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Hoffmann, R. A wiki for the life sciences where authorship matters. Nature Genetics (2008)
 
 
 
 
 

The neuropeptide PACAP contributes to the glucagon response to insulin-induced hypoglycaemia in mice.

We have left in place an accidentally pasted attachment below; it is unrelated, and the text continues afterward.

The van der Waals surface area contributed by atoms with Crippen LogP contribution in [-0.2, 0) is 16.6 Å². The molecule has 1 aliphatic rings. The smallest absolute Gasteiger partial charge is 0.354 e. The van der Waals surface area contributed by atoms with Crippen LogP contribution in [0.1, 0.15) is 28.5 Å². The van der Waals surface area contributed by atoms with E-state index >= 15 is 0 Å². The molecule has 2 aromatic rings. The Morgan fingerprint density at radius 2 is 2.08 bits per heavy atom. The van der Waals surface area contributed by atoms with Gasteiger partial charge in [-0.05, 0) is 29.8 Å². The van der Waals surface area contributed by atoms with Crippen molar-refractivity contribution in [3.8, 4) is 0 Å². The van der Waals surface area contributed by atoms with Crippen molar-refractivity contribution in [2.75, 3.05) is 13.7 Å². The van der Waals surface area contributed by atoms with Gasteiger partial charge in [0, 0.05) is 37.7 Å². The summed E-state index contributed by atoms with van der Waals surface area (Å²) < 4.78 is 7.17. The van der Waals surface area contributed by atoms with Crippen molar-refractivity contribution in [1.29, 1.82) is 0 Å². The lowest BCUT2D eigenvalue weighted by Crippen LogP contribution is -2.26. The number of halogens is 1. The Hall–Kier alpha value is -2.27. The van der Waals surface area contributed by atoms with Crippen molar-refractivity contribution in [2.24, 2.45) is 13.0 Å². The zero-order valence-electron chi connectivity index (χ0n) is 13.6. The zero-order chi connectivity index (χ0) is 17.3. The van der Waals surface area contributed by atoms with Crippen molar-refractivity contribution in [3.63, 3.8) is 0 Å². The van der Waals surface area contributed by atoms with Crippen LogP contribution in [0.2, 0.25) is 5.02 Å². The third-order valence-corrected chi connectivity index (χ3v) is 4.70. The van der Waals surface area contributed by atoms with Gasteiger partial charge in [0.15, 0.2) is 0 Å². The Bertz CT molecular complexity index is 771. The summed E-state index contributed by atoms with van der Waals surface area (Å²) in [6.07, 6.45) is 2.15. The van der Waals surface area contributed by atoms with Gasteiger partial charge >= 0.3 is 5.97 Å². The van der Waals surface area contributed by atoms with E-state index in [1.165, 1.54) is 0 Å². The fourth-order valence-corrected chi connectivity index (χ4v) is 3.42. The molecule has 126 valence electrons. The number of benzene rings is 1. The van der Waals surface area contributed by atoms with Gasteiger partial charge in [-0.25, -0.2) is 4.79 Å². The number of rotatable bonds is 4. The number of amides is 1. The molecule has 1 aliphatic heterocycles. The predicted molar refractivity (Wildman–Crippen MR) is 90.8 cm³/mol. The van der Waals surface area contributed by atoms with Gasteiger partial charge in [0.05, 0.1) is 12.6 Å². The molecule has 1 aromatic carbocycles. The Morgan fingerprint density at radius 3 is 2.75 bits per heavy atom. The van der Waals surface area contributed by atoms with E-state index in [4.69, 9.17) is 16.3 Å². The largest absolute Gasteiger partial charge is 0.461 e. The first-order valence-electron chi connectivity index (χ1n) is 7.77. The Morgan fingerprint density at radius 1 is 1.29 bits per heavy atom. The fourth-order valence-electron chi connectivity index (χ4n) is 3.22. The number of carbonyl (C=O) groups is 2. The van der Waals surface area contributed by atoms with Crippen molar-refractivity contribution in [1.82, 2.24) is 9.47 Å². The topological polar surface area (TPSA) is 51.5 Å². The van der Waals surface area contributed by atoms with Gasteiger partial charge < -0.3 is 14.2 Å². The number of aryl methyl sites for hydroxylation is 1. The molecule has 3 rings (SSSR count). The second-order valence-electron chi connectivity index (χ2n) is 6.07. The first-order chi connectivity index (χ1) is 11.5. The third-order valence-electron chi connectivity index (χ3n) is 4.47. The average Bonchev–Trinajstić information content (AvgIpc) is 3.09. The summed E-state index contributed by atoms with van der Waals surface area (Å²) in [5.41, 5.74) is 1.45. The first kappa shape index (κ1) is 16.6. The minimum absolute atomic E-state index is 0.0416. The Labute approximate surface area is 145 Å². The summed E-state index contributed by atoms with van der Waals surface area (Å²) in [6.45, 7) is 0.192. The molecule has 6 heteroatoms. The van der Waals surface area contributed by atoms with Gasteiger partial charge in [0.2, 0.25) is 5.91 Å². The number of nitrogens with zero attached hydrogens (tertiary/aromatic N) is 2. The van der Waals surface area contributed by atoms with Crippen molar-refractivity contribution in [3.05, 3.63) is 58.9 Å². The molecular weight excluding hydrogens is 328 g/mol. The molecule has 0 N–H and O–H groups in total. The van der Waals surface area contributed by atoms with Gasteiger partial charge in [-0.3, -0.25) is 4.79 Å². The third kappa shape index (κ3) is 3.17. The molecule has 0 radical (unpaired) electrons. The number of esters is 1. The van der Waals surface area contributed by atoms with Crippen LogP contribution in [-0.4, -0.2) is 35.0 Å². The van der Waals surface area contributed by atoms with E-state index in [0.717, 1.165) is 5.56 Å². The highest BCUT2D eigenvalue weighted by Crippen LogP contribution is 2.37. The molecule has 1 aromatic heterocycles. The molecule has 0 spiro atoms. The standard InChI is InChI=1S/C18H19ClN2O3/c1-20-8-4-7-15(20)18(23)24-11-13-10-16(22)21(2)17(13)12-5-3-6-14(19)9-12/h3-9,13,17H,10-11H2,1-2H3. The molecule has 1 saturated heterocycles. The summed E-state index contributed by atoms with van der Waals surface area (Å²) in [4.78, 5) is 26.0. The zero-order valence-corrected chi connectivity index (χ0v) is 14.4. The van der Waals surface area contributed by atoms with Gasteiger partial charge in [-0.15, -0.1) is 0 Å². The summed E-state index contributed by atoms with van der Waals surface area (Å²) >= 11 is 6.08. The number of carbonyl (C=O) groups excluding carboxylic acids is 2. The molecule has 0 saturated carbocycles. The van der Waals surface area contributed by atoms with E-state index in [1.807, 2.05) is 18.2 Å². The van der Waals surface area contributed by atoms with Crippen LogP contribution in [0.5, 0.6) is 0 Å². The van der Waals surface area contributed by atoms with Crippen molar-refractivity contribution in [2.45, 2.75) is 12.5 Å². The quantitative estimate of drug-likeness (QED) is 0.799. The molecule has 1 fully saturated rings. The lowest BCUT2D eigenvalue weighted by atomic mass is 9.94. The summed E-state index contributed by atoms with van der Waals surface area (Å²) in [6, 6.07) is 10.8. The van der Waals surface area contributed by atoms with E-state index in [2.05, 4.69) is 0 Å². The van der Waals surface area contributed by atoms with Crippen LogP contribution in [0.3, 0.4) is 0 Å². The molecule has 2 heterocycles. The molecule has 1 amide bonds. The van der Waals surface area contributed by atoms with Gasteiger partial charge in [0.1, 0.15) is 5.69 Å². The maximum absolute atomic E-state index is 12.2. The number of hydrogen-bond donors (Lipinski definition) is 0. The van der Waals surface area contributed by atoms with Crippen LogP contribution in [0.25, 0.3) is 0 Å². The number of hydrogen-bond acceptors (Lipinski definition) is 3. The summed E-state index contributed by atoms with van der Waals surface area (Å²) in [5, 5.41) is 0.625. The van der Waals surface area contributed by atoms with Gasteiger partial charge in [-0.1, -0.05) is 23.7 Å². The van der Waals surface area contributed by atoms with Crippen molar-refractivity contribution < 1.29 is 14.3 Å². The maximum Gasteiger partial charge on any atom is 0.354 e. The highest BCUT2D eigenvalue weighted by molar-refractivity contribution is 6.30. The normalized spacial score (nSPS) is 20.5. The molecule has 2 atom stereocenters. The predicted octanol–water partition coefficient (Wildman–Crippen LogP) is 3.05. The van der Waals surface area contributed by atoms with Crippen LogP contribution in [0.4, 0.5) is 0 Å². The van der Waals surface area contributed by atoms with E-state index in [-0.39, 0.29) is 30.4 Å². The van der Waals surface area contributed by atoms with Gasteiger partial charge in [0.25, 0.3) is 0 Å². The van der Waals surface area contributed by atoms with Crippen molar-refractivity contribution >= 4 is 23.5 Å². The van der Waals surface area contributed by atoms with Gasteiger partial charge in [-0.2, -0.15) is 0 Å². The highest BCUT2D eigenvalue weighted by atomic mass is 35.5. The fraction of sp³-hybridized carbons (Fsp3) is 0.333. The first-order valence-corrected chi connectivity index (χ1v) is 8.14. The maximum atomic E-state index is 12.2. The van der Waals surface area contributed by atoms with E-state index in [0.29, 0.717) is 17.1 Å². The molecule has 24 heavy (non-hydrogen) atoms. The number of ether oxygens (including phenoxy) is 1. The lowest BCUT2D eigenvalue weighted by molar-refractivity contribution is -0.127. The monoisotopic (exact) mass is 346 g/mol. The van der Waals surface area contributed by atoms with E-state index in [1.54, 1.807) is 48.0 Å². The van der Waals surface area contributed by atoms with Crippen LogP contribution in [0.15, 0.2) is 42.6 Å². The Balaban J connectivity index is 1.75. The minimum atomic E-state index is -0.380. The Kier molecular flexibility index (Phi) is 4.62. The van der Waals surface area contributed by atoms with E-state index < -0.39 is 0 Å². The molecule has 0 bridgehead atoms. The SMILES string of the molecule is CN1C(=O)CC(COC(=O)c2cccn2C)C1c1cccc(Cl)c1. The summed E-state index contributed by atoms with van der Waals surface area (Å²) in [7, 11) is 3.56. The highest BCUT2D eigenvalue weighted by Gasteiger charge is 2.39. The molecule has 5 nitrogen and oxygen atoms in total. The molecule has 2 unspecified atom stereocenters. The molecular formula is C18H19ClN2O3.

The neuropeptide pituitary adenylate cyclase-activating polypeptide (PACAP) is a neuropeptide in the autonomic nerves innervating the pancreatic islets and previous studies have shown that it stimulates insulin and glucagon secretion. It is known that autonomic nerve activation contributes to the glucagon response to hypoglycaemia. In the present study, we evaluated whether PACAP is involved in this glucagon response by examining the glucagon response to insulin- induced hypoglycaemia in mice genetically deleted of the specific PACAP receptor, the PAC1 receptor. We found that insulin (1 U kg-1 ip) reduced circulating glucose to a hypoglycaemic level of approximately 2.5 mmol L-1 in PAC1R-/- mice and their wild-type counterparts with no difference between the groups. However, the glucagon response to this hypoglycaemia was markedly impaired in the PAC1R-/- mice. Thus, after 120 min, plasma glucagon was 437 +/- 79 ng L-1 in wild-type mice vs. only 140 +/- 36 ng L-1 in PAC1R-/- mice (P=0.004). In contrast, the glucagon response to intravenously administered arginine (0.25 g kg-1) was the same in the two groups of mice. We conclude that PACAP through activation of PAC1 receptors contribute to the glucagon response to insulin-induced hypoglycaemia. Therefore, the glucagon response to hypoglycaemia is dependent not only on the classical neurotransmitters but also on the neuropeptide PACAP.[1]

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